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RODERIC DUNNETT writes about landscape and music


When the 24-year-old Ivor Gurney arrived in High Wycombe, England to take up the post of organist at Christ Church, Crendon Street (sadly the city centre church is now demolished) the Great War had just broken out. Declined in l9l4 for military service on the grounds of defective eyesight, Gurney had already experienced the emotional ups and downs that were to dog his double career as composer and poet, and that led ultimately to the asylum. A year earlier he had suffered his first physical and mental breakdown while studying at the Royal College of Music in London; yet before he arrived in Buckinghamshire he had already written his five 'Elizabethan' songs, including his masterpiece, 'Sleep', which were to prove the cornerstone of his reputation as an English composer.

Ivor Gurney

Gurney, although most closely associated with Gloucestershire, found another home in the country around High Wycombe. 'If ever I come to write music', he wrote in l9l5 to Mr Edward Chapman, whose family home, up the steep hill from the present Castle Museum, provided a weekend bolthole for him during military training, 'some of it will be around Totteridge, Keep Hill and that Macbeth-like wood that lies beyond it.'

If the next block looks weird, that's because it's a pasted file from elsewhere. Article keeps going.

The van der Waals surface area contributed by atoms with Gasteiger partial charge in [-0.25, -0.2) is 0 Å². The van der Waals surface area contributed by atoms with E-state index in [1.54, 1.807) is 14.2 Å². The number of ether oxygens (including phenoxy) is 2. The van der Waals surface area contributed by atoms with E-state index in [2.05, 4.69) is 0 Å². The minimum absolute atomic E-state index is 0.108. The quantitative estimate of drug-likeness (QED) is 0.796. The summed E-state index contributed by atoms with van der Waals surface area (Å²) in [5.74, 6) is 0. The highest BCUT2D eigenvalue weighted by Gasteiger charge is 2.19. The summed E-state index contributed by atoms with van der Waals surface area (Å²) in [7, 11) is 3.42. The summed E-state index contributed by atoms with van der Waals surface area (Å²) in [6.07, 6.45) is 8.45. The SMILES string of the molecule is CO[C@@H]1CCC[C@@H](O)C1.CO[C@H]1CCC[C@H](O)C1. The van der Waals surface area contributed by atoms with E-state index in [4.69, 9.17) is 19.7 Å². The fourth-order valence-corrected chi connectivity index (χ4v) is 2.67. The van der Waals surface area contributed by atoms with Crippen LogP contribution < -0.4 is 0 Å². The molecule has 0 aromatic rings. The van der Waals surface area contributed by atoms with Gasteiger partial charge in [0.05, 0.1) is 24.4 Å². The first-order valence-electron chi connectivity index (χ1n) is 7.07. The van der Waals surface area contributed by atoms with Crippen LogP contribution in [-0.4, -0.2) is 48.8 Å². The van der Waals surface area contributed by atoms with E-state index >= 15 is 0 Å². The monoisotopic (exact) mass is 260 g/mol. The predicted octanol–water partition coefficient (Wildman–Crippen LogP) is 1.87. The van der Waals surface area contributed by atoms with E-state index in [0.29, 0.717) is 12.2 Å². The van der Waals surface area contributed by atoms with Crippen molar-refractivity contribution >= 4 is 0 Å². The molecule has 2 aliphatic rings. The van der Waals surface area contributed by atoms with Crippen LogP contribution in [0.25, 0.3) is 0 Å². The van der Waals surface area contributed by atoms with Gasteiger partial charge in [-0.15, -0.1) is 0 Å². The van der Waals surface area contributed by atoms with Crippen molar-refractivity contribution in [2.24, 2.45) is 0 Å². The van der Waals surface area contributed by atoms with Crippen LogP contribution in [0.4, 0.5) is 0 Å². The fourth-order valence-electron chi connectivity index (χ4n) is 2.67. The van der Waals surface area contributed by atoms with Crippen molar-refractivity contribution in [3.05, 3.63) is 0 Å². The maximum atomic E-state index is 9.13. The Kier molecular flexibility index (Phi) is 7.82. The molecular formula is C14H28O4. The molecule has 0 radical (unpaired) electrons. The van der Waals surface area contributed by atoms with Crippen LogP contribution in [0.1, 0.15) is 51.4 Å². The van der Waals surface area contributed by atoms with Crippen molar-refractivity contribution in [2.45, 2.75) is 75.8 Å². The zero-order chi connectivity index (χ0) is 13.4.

Although Gurney retained his High Wycombe organist's post until Easter l9l5, in February that year he was finally accepted and drafted into the 2/v Gloucester regiment. Gurney served as a signaller and -- unusually for war poets (Isaac Rosenberg was a rare fellow-exception) as a private at Ypres and the Somme, and was wounded and gassed. Invalided home, he recuperated in various war hospitals before returning to his musical studies and to High Wycombe, where he was again organist at Christ Church from l9l9-20.

Gurney's own familiar hills were not Chilterns but Cotswolds, his familiar views not Downley, Deangarden and Desborough, but Maismore, May Hill and the Malverns. Strangely, in his poetry and letters Gurney never (as I recall) actually mentions the Chilterns by name. But he adored them, and his love of Buckinghamshire stayed with him : 'Walked through lovely avenues of green and gold in Penn Woods. Saw in the distance my favourite earth view of curving ploughland and rounded woods (an F major Brahms effect); then after half a pint of beer once more here to finish your letter, and send you the Slow Movement long promised.'

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Copyright © 17 July 2001 Roderic Dunnett, Coventry, UK






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